Eight Reasons Why the Cubs Way Should Be Your Bank’s Way (Part 1)

June 14, 2017 Jim Young

Last fall, the Chicago Cubs broke the most famous drought in sports history when they FINALLY won the World Series. It was a feel-good story for many (unless you were a Cleveland Indians fan, of course), but it also started a wave of research and analysis: How did the Cubs change their sorry history and what could we learn from it?

As it turns out, there are many teachable moments from Chicago’s road to the title, particularly for bankers.

Using the excellent book, “The Cubs Way,” by Tom Verducci, as our model, we’ve identified eight key tactics the Cubs applied successfully that should also be put to work at your bank, ASAP. Here are the first four. The next four will be in next week’s blog post.

1) Differentiation is critical

 “It’s not about reinvention. It’s about trying to stay ahead of things.” – Joe Maddon, Cubs manager.

The Cubs Way

In the era of “Moneyball” and analytics, the Cubs took a different approach to roster construction than the rest of the league. Chicago put an equal emphasis on the soft sciences of character and chemistry, while the rest of the league remained focused on the numbers.

This led the Cubs to zig in a second way while their competitors zagged. As other MLB teams focused on pitching, pitching, pitching, the Cubs went with position players. They believed that the players who were on the field every day – outfielders and infielders – would have more of an impact on the team and its culture than pitchers, who play in games much less frequently. The approach helped them quickly accumulate their core of stars: Anthony Rizzo, Kris Bryant, Kyle Schwarber and Addison Russell.

Your Bank’s Way

You’ve probably heard the bankerism: “Our money is as green as everyone else’s.” If that’s the case, then how can your bank possibly expect to separate itself from its competitors? It’s not by offering the lowest rate every time. We all know how that story ends.

Rather it’s by changing your thinking – from pricing a commodity product to making pricing THE product. When you emphasize the deal itself – listening to customers, finding out what really matters to them, giving them all the available options, and then collaborating with them to craft a structure that works for all parties – then you offer something that sets you apart from the rest.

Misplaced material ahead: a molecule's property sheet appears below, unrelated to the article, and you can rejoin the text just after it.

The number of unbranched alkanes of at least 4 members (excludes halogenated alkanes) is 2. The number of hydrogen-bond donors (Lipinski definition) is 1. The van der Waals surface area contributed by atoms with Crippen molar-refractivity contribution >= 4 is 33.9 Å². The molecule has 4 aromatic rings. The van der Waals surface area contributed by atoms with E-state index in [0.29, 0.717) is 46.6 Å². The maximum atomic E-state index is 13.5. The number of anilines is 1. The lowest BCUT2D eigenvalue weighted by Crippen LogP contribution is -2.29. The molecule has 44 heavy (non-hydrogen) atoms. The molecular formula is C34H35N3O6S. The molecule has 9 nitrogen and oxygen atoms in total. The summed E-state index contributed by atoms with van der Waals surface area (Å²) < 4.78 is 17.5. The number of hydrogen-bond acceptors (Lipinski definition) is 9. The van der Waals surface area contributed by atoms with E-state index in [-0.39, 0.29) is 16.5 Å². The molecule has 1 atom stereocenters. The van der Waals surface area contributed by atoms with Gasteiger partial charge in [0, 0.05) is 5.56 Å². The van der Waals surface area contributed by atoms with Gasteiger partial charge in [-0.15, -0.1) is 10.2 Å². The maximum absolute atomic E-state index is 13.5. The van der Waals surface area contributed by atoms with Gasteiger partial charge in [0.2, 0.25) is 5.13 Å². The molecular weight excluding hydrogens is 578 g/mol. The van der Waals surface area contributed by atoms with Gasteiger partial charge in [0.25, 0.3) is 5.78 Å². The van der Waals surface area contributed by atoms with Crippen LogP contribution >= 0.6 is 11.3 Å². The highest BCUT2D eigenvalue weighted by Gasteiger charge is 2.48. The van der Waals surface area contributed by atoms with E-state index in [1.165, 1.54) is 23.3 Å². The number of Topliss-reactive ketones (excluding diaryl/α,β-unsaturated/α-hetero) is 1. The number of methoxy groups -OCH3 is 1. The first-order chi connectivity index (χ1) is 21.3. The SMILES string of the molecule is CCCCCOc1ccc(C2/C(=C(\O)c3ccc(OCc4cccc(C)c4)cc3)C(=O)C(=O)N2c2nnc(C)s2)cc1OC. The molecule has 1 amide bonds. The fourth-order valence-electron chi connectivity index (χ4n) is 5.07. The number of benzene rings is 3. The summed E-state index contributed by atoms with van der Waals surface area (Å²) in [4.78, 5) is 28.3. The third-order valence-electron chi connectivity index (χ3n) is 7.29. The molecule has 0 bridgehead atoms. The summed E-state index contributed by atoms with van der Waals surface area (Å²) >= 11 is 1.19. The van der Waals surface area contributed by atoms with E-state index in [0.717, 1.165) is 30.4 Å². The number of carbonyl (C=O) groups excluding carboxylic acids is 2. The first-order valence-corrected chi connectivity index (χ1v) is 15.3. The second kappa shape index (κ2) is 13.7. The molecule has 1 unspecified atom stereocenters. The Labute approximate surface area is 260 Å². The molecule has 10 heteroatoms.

2) It’s not computers or humans. It’s computers and humans.

“Talent wins but … it’s like every year I did the job I just developed a greater appreciation for how much the human element matters.” – Theo Epstein, Cubs president of baseball operations

The Cubs Way

Epstein came along in major league baseball on the tide of the Moneyball movement. At the time, he was part of the crowd that believed numbers and hard data were the best way to judge a player’s potential. Epstein and his analytics colleagues were opposed by the old guard in baseball that focused on “the eyeball” test – seeing the players in person before making a judgment. Eventually, Epstein came to realize that both sides were right.

When it came time to decide whether to draft a player (or trade for him, or sign him to a contract), the numbers could be used to narrow things down and to come up with options. But the final layer added on had to have the human touch. What kind of a person was the player? How would he respond to adversity? Would other players want to play with him?

Your Bank’s Way

There’s a similar debate occurring now in banks in the arena of Artificial Intelligence (AI) and Machine Learning (ML). Will all that automation deprive a bank of its humanity? Will machines replace humans?